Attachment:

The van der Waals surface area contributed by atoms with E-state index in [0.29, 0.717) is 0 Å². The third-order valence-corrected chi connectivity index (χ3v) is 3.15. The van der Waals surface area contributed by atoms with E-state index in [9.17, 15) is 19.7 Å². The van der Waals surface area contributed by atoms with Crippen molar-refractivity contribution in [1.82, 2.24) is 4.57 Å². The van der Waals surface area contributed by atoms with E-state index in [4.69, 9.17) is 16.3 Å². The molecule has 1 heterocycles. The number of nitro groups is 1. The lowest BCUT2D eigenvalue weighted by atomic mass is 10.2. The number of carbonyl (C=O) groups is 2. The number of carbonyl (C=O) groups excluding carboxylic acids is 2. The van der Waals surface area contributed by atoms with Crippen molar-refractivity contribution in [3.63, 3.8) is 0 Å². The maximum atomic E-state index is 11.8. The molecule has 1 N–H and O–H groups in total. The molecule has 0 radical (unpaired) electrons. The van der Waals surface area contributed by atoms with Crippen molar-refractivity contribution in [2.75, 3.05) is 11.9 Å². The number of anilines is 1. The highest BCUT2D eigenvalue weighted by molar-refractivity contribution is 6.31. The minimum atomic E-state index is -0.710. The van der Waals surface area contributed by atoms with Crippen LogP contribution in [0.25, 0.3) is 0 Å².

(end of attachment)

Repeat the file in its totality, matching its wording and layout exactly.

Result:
The van der Waals surface area contributed by atoms with E-state index in [0.29, 0.717) is 0 Å². The third-order valence-corrected chi connectivity index (χ3v) is 3.15. The van der Waals surface area contributed by atoms with E-state index in [9.17, 15) is 19.7 Å². The van der Waals surface area contributed by atoms with Crippen molar-refractivity contribution in [1.82, 2.24) is 4.57 Å². The van der Waals surface area contributed by atoms with E-state index in [4.69, 9.17) is 16.3 Å². The molecule has 1 heterocycles. The number of nitro groups is 1. The lowest BCUT2D eigenvalue weighted by atomic mass is 10.2. The number of carbonyl (C=O) groups is 2. The number of carbonyl (C=O) groups excluding carboxylic acids is 2. The van der Waals surface area contributed by atoms with Crippen molar-refractivity contribution in [3.63, 3.8) is 0 Å². The maximum atomic E-state index is 11.8. The molecule has 1 N–H and O–H groups in total. The molecule has 0 radical (unpaired) electrons. The van der Waals surface area contributed by atoms with Crippen molar-refractivity contribution in [2.75, 3.05) is 11.9 Å². The number of anilines is 1. The highest BCUT2D eigenvalue weighted by molar-refractivity contribution is 6.31. The minimum atomic E-state index is -0.710. The van der Waals surface area contributed by atoms with Crippen LogP contribution in [0.25, 0.3) is 0 Å².